Esther Veen has been an assistant professor for the Rural Sociology Group for about 5 years; before that, she worked for Wageningen Plant Research in Lelystad. That is when she started working with the Science Shop.
How did you get involved with the Science Shop in the first place?
I initially became involved because I was working at the research institute and was looking for projects to take up. I talked to people at the Science Shop about their work and decided to become project leader.
So initially you were not drawn to the Science Shop particularly because of your interest in participatory research?
No, but I really liked it. I really enjoy working with real partners and I guess that has become more important now that I work for the university. In my previous job I was already doing work for commissioners, but now that I work for the university the Science Shop is one of my main sources for working with communities. Science Shop projects are definitely not the only way to work with real partners, but I really enjoy the projects and they give me a lot of freedom. By now I have worked in 7 projects or so, all of them completely different.
What’s your favorite part of working as a project leader?
The freedom and dynamism. Even though there is a clear plan of approach at the beginning of the project, you never really know how it’s going to work, and I really enjoy that. There’s a lot of room and creative freedom to try things, and to do whatever you want or need to create inspiring output.
And what is the most challenging part?
In a way, also the freedom and dynamism. It’s difficult to know what to expect. I’ve managed projects in which students were not interested in participating, and I had to do a lot of the work myself. That really changed my plans and what I could deliver. Also, while some thesis students work fast, others take two years to finish writing - and you can’t get results until then. Sometimes it is hard to manage the project so that all participants work smoothly together. In sum, freedom is nice, but it also means that sometimes a project doesn’t work out as planned.
What does the Science Shop bring to you as a professional? And what do you think it brings to the WUR?
It gives me an opportunity to study things I find interesting, and, as I said, with a lot of freedom. It is also fun, of course. Sometimes projects don’t have big consequences or follow up, but I enjoy the process very much. Besides that, I am able to publish as well. Working in Tenure Track it is important for me to publish, and Science Shop projects can help me do so, as they provide data.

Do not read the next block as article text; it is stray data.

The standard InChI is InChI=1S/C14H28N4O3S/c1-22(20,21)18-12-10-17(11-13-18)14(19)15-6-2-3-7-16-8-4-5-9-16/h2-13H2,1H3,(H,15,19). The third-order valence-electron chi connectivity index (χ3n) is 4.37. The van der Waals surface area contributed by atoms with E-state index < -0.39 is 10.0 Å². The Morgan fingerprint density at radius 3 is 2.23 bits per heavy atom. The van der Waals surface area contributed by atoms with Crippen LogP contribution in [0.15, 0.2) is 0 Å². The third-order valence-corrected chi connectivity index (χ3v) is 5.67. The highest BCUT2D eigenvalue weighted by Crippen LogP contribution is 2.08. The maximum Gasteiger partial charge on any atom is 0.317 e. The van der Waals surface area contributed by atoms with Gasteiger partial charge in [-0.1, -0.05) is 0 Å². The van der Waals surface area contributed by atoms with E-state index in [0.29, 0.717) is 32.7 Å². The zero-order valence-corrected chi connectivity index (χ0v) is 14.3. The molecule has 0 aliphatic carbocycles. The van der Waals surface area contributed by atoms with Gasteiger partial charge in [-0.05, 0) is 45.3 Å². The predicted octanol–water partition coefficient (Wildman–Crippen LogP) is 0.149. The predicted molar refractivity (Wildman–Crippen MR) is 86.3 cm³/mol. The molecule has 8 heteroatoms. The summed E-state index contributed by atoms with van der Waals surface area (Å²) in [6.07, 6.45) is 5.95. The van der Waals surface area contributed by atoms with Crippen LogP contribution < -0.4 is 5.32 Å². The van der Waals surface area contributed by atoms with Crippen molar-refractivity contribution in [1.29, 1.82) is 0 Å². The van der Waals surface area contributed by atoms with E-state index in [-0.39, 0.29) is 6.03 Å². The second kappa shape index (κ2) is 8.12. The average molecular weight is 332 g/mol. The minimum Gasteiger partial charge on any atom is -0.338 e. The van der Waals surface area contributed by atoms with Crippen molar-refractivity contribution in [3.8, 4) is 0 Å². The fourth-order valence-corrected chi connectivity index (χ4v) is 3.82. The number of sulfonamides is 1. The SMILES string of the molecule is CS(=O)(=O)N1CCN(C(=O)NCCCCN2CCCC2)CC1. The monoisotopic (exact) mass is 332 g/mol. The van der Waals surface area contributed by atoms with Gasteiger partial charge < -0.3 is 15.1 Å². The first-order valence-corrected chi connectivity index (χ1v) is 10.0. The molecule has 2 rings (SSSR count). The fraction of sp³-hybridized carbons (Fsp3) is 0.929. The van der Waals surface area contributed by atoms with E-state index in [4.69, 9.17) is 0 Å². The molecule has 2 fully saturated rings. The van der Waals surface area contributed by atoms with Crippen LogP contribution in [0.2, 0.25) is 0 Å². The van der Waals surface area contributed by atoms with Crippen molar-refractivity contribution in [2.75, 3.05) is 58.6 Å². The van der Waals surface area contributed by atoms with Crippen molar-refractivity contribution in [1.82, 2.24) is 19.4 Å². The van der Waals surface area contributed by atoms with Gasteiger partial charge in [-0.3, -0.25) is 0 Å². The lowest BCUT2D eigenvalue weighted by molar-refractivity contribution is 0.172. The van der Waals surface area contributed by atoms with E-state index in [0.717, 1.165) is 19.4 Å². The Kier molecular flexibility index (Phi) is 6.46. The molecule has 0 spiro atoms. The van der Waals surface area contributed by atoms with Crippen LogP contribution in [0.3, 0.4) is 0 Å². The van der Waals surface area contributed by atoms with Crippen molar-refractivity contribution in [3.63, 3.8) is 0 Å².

As for the added value to the WUR, it is a great opportunity for students to work in real-life settings: in real projects with real people. They have to work with us and with the commissioner, so it’s also a way of working directly in a team. Besides, for WUR it is a form of corporate social responsibility, to do some work for society as well. And it is also a way of knowing what’s going on in society, to keep a connection.
As you know, the whole premise of the Science Shop is that we facilitate demand-driven research, and that we contribute to direct societal change. Have you actually seen that happen in your projects, do you see the results of your projects actually being used and having an impact?
Yes, it does happen. As an example, the commissioner of the last project I conducted was a group of care farmers who aimed to strengthen their sector but didn’t know how, and the project created a lot of useful momentum – partially because so many students got involved. There was of course already some momentum in the first place, because this is why the project got started, but we managed to create more, we published results in newsletters and professional journals, and there was interest for what we were doing. So the project really started to get things into motion: I think we kept the wheel going and gave it an extra swing.
Sometimes it’s simply the attention to a project that allows for things to happen. If an institution like WUR, with means and power, gives attention and gets engaged, the commissioner also gains means and power, and something bigger gets started.